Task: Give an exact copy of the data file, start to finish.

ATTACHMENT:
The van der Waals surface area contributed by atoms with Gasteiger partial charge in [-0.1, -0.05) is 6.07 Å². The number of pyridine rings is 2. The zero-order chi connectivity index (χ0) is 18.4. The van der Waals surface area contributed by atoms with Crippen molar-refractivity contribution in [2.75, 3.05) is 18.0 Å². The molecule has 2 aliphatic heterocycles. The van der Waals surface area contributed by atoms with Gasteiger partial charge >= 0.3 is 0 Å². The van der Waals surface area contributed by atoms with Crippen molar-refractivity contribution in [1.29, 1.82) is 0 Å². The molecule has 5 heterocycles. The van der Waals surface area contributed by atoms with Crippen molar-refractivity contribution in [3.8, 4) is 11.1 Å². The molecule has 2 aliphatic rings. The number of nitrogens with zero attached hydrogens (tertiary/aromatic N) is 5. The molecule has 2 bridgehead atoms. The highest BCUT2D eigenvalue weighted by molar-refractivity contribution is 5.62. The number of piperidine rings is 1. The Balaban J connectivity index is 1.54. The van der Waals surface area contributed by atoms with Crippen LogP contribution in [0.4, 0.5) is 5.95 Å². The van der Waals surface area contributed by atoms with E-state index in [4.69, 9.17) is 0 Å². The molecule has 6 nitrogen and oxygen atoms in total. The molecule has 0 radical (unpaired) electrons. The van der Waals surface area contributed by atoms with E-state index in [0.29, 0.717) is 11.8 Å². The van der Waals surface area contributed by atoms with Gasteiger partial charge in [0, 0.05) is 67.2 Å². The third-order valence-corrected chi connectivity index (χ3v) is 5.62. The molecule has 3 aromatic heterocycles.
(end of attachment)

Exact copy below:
The van der Waals surface area contributed by atoms with Gasteiger partial charge in [-0.1, -0.05) is 6.07 Å². The number of pyridine rings is 2. The zero-order chi connectivity index (χ0) is 18.4. The van der Waals surface area contributed by atoms with Crippen molar-refractivity contribution in [2.75, 3.05) is 18.0 Å². The molecule has 2 aliphatic heterocycles. The van der Waals surface area contributed by atoms with Gasteiger partial charge >= 0.3 is 0 Å². The van der Waals surface area contributed by atoms with Crippen molar-refractivity contribution in [1.29, 1.82) is 0 Å². The molecule has 5 heterocycles. The van der Waals surface area contributed by atoms with Crippen molar-refractivity contribution in [3.8, 4) is 11.1 Å². The molecule has 2 aliphatic rings. The number of nitrogens with zero attached hydrogens (tertiary/aromatic N) is 5. The molecule has 2 bridgehead atoms. The highest BCUT2D eigenvalue weighted by molar-refractivity contribution is 5.62. The number of piperidine rings is 1. The Balaban J connectivity index is 1.54. The van der Waals surface area contributed by atoms with Crippen LogP contribution in [0.4, 0.5) is 5.95 Å². The van der Waals surface area contributed by atoms with E-state index in [4.69, 9.17) is 0 Å². The molecule has 6 nitrogen and oxygen atoms in total. The molecule has 0 radical (unpaired) electrons. The van der Waals surface area contributed by atoms with E-state index in [0.29, 0.717) is 11.8 Å². The van der Waals surface area contributed by atoms with Gasteiger partial charge in [0, 0.05) is 67.2 Å². The third-order valence-corrected chi connectivity index (χ3v) is 5.62. The molecule has 3 aromatic heterocycles.